We realize that we’re tired and ready to call it a day – to leave the country we still regard as our fatherland, but Amsterdam is our home, even though we speak English there.  Her and their native language. Even I find it easier to express my emotions in this language.

‘I smile a lot more,’ Eamonn says, as we attempt to draw up the balance. Things are improving. It’s not all good, but it’s better. A lot better, in fact. I remind Eamonn of the moment when he declared that he would never be able to have fun again.  ‘So things actually can get better,’ I say.

Sander agrees. ‘Things feel right. We’re starting to get over it.’

I have no desire to undermine, qualify or feed his optimism. I leave it at that. Sitting here, on the pier, we can take on the whole world.

‘You know what, Papa?  I’d understand if you and C got married.’


‘Watch what you’re saying,’ I laugh.

‘No, I mean in a year or so. That would be all right.’

‘Thank you, Sander.’

Eamonn has something to say, and requests the floor.

But first: ‘Papa, you mustn’t put this in your book. Not yet.’

I give him my word.

Then he tells us what he’s planning to do in a little over two months, what he wanted to do last May, but couldn’t.  What he’ll do later. Sander and I are deeply impressed. On one condition, he says: that we do it together. Sounds like a great plan.

And one thing is clear:  We’re doing well. Very well, indeed.

Tipping tips from Mom

SUNDAY, August 8 – Breakfast on the hotel porch.  The boys walk back and forth. Omelet, Fruit Loops, bagels, toast, bacon, sausages, orange juice, coffee, watermelon, bananas. Boys love buffets.  There’s nothing for the waitress to do, but I still give her a big tip. It’s a great morning and her smile is worth it.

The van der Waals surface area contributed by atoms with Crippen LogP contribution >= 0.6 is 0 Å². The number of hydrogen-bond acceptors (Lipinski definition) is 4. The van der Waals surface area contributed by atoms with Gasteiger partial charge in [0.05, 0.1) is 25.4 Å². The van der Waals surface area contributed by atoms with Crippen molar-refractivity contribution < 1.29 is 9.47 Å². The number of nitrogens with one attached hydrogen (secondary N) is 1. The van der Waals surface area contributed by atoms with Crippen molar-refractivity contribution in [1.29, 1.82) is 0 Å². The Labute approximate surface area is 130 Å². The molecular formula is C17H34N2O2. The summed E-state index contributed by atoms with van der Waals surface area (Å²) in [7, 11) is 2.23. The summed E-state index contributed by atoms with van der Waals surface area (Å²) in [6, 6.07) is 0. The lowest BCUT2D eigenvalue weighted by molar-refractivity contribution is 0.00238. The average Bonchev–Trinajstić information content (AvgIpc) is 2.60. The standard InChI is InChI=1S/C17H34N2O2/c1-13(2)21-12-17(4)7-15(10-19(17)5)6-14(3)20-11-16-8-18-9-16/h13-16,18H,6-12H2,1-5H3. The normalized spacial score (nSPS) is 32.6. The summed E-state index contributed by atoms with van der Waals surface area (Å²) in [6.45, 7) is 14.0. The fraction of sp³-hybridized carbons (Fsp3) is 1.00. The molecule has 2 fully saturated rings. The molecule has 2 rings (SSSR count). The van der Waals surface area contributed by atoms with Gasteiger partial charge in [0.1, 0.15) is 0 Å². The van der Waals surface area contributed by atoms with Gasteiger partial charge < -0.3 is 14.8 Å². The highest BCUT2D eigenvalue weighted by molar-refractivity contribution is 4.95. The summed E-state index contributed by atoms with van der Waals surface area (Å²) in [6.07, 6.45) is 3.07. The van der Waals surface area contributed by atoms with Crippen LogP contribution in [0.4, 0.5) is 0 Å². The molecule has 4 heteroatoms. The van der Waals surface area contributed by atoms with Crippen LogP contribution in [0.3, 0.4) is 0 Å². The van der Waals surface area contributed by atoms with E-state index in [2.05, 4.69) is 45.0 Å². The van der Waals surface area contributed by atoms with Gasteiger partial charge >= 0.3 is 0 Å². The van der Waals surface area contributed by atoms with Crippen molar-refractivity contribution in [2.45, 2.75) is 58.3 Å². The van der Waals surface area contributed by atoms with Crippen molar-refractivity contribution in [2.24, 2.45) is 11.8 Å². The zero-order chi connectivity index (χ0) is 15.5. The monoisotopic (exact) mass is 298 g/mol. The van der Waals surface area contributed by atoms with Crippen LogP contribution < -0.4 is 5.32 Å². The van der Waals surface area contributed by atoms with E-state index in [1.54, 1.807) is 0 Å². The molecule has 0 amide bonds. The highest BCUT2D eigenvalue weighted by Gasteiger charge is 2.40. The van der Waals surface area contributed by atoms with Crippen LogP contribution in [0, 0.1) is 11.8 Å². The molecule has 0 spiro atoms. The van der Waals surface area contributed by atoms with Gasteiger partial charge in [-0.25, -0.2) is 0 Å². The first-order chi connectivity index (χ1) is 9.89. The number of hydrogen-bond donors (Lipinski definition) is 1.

‘Papa, do you have to tip? Sander asks.

‘If the waitress ignores us, makes one mistake after the other, brings us something we didn’t order and then says it’s our fault,’ I say, and it’s happened to me more than once, ‘then I don’t have to give her a tip.’

‘But here we serve ourselves. Why does she get a tip?’

‘Because she brought the coffee and put the cutlery on the table, and she didn’t charge us for Eamonn’s breakfast. And besides, she has such a lovely smile.

‘And what if you hadn’t given her a tip?’

‘If Mom had been here, she would have boxed my ears.’

The boys laugh.

I explain how it works. If she does her work properly, she gets 15 percent, and if she’s very good and obviously enjoys her work, she gets 20 percent. Jenn worked as a waitress for years. She hated it, but she perfected the professional smile.

With his iPod Sander chases a tiny beetle under the napkin.

‘Don’t you dare kill that animal,’ I warn him.

‘It isn’t an animal. It’s an insect.’

‘Yes,’ I maintain. ‘But it’s also an animal. And in any case, a living creature. So you’d better be careful maybe it’s Mom, reincarnated into a beetle.’

Great hilarity.

‘No, I don’t believe that,’ says Eamonn.

‘Why not?’

‘Mom was much better than some beetle.’

‘Well, what do you think she turned into?’

Without a moment’s hesitation, he said ‘a llama’.